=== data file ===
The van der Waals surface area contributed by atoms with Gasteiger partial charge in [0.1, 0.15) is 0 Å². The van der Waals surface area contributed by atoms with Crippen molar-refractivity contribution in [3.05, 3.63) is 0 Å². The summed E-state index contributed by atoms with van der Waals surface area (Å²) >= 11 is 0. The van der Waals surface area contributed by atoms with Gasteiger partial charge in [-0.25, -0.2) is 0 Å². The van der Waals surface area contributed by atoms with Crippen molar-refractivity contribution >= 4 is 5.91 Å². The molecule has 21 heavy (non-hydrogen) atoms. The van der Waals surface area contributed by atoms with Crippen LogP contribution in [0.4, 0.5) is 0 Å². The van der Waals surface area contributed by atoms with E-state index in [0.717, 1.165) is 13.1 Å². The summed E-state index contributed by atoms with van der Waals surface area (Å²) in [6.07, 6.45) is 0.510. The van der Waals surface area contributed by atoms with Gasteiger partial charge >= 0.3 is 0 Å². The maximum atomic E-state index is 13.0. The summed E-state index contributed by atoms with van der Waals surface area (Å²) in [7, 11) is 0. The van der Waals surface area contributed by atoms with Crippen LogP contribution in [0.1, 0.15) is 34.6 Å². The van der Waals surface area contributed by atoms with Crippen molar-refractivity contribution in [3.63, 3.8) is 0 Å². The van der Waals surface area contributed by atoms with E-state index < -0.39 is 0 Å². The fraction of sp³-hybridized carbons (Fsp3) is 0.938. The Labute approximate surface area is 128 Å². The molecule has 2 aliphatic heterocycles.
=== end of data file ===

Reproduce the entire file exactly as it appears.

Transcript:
The van der Waals surface area contributed by atoms with Gasteiger partial charge in [0.1, 0.15) is 0 Å². The van der Waals surface area contributed by atoms with Crippen molar-refractivity contribution in [3.05, 3.63) is 0 Å². The summed E-state index contributed by atoms with van der Waals surface area (Å²) >= 11 is 0. The van der Waals surface area contributed by atoms with Gasteiger partial charge in [-0.25, -0.2) is 0 Å². The van der Waals surface area contributed by atoms with Crippen molar-refractivity contribution >= 4 is 5.91 Å². The molecule has 21 heavy (non-hydrogen) atoms. The van der Waals surface area contributed by atoms with Crippen LogP contribution in [0.4, 0.5) is 0 Å². The van der Waals surface area contributed by atoms with E-state index in [0.717, 1.165) is 13.1 Å². The summed E-state index contributed by atoms with van der Waals surface area (Å²) in [6.07, 6.45) is 0.510. The van der Waals surface area contributed by atoms with Gasteiger partial charge >= 0.3 is 0 Å². The maximum atomic E-state index is 13.0. The summed E-state index contributed by atoms with van der Waals surface area (Å²) in [7, 11) is 0. The van der Waals surface area contributed by atoms with Crippen LogP contribution in [0.1, 0.15) is 34.6 Å². The van der Waals surface area contributed by atoms with Crippen molar-refractivity contribution in [3.63, 3.8) is 0 Å². The van der Waals surface area contributed by atoms with E-state index < -0.39 is 0 Å². The fraction of sp³-hybridized carbons (Fsp3) is 0.938. The Labute approximate surface area is 128 Å². The molecule has 2 aliphatic heterocycles.